I like the intention behind this, but it’s gone off half-cocked. I get that you’re mirroring the previous construction, showing the solutions to ‘away’ and ‘missing’, but the language is cumbersome. It’s like you’ve sent us a lovely parcel of Moomin mugs but forgotten to bubblewrap it and we’re peeling open a cardboard box full of lethal shards of Moominpapa’s reproachful top-hatted face. (can a face be top-hatted? I suppose it depends how unconventional you’re prepared to be with regards to chapeau-fu)
‘where she would sit’ is particularly mangled. I think you mean: ‘He would not find her at her sister’s house, sitting on a stone bench in dappled sunlight reading a book’. I’m not convinced by ‘sister’s house’ (you still haven’t unpacked that vague concept ‘sister’, and ‘house’ is a super bland noun), ‘dappled sunlight’ (the cliché police are hacking through your door with an axe, Sweeney-style, for crimes against prose) and ‘reading a book’ (an incredibly boring beat – at least tell us what kind of book, or give us a title?). Neither am I won over by ‘some lonesome stretch of highway’ (be specific! Show, don’t tell. This baldly states the mood of the highway, when you should evoke that state through description – you’re skipping steps)
So yeah. You stood, tapped your spoon against your champagne glass and called for silence, then with the entire wedding party looking on, you audibly sharted. It happens to the best of us, Luke. The very best. Fortunately, as an author you have magical time-reversing powers called redrafting, which allow you to inhale that espresso-rich bum-sneeze back up your metaphorical colon and attempt the speech a second time, sans soilage. No fault, no foul.
He could go to the farthest star in the galaxy, to the place where the very universe ends and curves back in on itself, and she would not be there. She existed in no place and at no time, as intangible as the memory of a dream.
Jesus Christ, Mr Extended Conceit, the party’s over. Go home.
‘as intangible as the memory of a dream’ is a cluster of words that should never appear in any work of fiction, ever. This is an immediate signal to any reader to cease reading.
I get what you’re doing here, Luke, but there’s no need for it. You’re stepping in to bludgeon us repeatedly with your intended meaning. We already got it. It’s far better implied than spelt out in this frankly sophomoric bong-talk.
He sat in an armchair watching an old cowboy movie on the television, picking the cotton stuffing that was bursting out of a torn seam in the armrest.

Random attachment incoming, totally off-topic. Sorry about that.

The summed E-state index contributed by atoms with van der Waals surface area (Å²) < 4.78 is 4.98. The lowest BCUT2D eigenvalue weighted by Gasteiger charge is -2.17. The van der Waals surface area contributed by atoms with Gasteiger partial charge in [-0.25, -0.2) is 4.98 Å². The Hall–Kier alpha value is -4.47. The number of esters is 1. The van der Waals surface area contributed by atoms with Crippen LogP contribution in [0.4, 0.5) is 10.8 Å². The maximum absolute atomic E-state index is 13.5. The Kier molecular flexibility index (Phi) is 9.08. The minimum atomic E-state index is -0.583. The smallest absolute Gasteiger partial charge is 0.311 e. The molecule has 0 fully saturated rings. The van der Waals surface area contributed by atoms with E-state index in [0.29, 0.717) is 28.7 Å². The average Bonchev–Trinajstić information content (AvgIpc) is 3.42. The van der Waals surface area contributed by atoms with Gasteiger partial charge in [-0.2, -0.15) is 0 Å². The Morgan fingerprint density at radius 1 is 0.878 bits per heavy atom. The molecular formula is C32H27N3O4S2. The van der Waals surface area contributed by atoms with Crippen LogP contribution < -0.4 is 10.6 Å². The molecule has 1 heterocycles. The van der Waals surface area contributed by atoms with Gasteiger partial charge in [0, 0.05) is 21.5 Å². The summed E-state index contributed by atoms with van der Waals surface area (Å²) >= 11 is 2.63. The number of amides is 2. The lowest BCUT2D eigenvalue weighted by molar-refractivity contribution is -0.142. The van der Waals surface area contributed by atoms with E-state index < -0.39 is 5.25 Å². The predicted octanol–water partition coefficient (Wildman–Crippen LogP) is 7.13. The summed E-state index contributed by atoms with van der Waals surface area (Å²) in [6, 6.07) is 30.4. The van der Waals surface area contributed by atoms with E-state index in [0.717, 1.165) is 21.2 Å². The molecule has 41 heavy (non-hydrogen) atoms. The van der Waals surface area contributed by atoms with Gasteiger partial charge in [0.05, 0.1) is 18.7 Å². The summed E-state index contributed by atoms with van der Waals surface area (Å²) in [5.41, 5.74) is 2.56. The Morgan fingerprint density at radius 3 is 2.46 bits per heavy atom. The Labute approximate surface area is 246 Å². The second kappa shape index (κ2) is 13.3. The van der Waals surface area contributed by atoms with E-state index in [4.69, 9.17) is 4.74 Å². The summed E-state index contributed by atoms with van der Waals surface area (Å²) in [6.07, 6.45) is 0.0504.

I like the second half of this sentence. I’d cut ‘that was bursting’ – an unnecessarily fussy elaboration that is already implied, but otherwise, it’s a good detail.
‘an old cowboy movie’ is a bit broad. It’s a hacky beat – here he is, watching bland TV. Try to be specific, or interesting, or weird. By implication, a novel is supposed to be something worth our paying you for, something worth trading hours of our finite (as far as we know) and only (as far as we know) span of consciousness for. So make a bit of fucking effort, eh? I know you can do better, Luke, and I want you to realise that you’re allowed to be more interesting – that each of these moments is an opportunity, a socket into which you can insert any one of a thousand strange and dazzling gems.
‘on the television’ is fluff – it’s more fluffy, ironically, than the latter half of the sentence which is literally about fluff. If you wrote ‘He sat in an armchair watching an old cowboy movie’ the reader isn’t going to be like ‘holy shit! How is this movie manifesting? Is he having a psychotic episode? Is R2D2 beaming it in a crappy hologram?’ You might as well add: ‘with his eyes’.
In the movie the cowboys were engaged in a shootout in a desert town, and one man after another dropped dead in the dust.
This is in no way revelatory or interesting.
He kept the TV loud to drown out the sound of a knock he heard coming from inside the wall to his left.
STORY! ACTUAL STORY HAPPENING! *glitter cannon fires*
No need for ‘to his left’. That is a super-anticlimactic way to close the sentence. ‘from inside the wall’ – that’s the kicker, right?
‘the sound of a knock’ – a knock is a sound, right? I mean, I suppose it’s both the action of rapping one’s knuckles on a surface and the sound, but still. ‘the knocking’ is functionally the same as ‘the sound of a knock’, and two words instead of five.
By the end of this piece, I am on the cusp of being engaged, Luke. There’s very good writing and very bad writing in this opening page. Welcome to my writing life, as lived, day by day. I constantly produce stuff that makes me think ‘ooh, neat’ and ‘ooh, sheeeeet’. If you’re able to identify both, that means your critical faculties haven’t gone offline. Easy fixes you can do on the fly, during the first draft, bigger ones you can make your peace with, press on, and wheel round to address later.
Have confidence in your details’ ability to carry the day. Cut your insurance lines that explain to the reader what you meant. We don’t need our hands held.